England’s offie Laura Marsh has for 11 years been a part of the England team that’s now desperate to lift the World Cup trophy on home soil. We chatted about getting into cricket and the changes she’s seen in that time.
Let’s go back to the beginning – why was it cricket for you?
My brother played at school and my dad played a little bit. I used to play every sport in the garden with my brother – and there was a lot of cricket. We smashed a lot of windows, which our mum wasn’t very pleased about!
I went to county trials when I was about 11 and then started playing county cricket. I played in the boys’ team at prep school until I was about 13 and then I got a cricket scholarship to Brighton College. Obviously I was quite attracted to Brighton College because Clare Connor was working there at the time. After that I joined Brighton & Hove Cricket Club, they were one of the few club teams at the time that had a girls’ section and I went from there.
Do you remember what it was that meant cricket won out over the other sports?
It’s tricky really. I played a lot of hockey as well – they were my two main sports – and I had to choose at about the age of 16. I’m not really sure what it was that took me down the cricket route but I know that I used to love running in and bowling at my brother, and I loved batting as well. Actually, we worked out the other day that out of our current England squad only one of us (Danni Hazell) doesn’t have an older brother!
So initially you were playing in boys’ teams, what was that like?
At school the boys were pretty good, they didn’t really mind too much, it was more the parents! They could sometimes get a bit protective, especially if their son was bowled out by a little 11-year-old me; they weren’t too chuffed about it! When I moved on to senior school I went on a tour to Barbados, I would have been about 13, and I remember bowling to some 18-year-old guys from Barbados. I got a few comments from them about being a girl bowling but my teammates were always very supportive. I guess they were happy to have me in the side because I was there because I was good enough.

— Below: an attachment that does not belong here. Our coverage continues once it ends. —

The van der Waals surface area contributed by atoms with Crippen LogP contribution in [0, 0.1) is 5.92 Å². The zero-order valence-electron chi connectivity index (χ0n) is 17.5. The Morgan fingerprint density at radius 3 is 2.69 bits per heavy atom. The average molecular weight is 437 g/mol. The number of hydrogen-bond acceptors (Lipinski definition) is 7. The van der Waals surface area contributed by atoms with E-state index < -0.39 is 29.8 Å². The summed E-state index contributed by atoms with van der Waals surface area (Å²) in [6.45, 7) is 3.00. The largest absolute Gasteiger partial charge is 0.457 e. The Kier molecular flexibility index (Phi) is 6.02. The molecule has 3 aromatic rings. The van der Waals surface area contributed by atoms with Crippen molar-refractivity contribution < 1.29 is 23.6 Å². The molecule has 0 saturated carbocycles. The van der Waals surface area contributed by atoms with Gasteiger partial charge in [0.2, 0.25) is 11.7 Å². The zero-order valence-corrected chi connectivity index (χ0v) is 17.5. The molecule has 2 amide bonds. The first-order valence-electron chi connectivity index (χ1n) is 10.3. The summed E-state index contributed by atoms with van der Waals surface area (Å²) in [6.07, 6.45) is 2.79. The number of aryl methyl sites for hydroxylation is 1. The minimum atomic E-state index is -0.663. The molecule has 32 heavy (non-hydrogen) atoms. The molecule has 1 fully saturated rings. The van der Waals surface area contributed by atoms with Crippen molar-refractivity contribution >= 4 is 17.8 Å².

I played boys’ cricket for the first couple of years that I was at Brighton College but by that time the club set-up had grown a bit more for women’s cricket. I stopped playing boys’ cricket then and started playing women’s cricket on Sundays for Brighton & Hove. There’s a few faces I started playing against back then who I still see. Because everyone’s friends on Facebook these days I’ve had quite a few 10-year anniversaries coming up recently! I’ve known Jenny Gunn and Lydia Greenway for quite some time; it’s funny how quickly the time goes.
Where do you feel the women’s game is at at the moment?
We’re in a really fortunate position, where we are now. Having experienced playing for England over the last 10 years and seeing how much it’s changed, we’ve become more important as players. When the games are on television, and we’re hosting the World Cup, we’ve got a real responsibility to act as role-models for the younger girls coming through. Hopefully the way we go about playing – and enjoying playing – comes across because that’s primarily the reason why we all play. We didn’t used to get paid much at all and everybody played purely for the love of the game which I think is a really special thing. We really enjoy playing together and we’ve got a great camaraderie amongst the group.